The Omar D. Conger was docked in Port Huron, Michigan when a boiler exploded. The ship was blown to pieces. A 200-lb radiator plummeted into the Falk Undertaking Parlors during a funeral service.
Some said the radiator was a message from God,
which caused more than a few arguments.
Even among those who believed
in a radiant God
capable of flinging a heater
through a funeral parlor,
there were some who said the coming
of the radiator was an expression
of God’s solidarity with those who grieved,
and some who said the coming
was the beginning
of an eleventh plague.
Whether it was wrath or sympathy—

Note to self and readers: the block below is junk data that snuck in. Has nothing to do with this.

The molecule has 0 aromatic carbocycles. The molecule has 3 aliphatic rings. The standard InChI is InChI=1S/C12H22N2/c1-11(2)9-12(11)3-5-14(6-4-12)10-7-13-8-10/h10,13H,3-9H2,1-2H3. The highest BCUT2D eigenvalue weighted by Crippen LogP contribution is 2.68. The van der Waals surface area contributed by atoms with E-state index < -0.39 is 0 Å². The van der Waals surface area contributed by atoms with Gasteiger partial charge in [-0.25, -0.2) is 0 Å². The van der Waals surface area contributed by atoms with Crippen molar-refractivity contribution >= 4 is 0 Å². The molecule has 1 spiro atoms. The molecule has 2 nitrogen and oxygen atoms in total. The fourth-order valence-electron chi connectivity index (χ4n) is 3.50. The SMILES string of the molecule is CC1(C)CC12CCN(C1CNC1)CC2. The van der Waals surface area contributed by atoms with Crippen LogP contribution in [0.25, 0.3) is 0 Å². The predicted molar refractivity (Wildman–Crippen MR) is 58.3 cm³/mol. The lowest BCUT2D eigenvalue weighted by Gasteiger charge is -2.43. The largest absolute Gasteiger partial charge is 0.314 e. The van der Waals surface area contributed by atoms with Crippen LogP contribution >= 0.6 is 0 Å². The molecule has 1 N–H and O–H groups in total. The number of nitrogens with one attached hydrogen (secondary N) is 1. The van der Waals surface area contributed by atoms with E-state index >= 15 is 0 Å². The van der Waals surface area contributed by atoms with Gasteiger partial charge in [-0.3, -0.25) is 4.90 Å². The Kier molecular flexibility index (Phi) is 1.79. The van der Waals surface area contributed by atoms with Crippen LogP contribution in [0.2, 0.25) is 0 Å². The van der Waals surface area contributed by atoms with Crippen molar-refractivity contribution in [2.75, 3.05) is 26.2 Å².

darkness or radiance—
hardly made sense to others,
who claimed it was only
But even some who favored coincidence
came to feel differently
about the word.
They heard, only, coincide,
which they mouthed silently to themselves,
slipping in occasional variations:
homicide, suicide, genocide,
so many cides.
For them, the lexicon had changed.
A word was redefined by tragedy,
and in certain families in Port Huron,
some smoldering remnant of that day
lives in the language
of those who survived
the survivors. For them,
is a kind of death.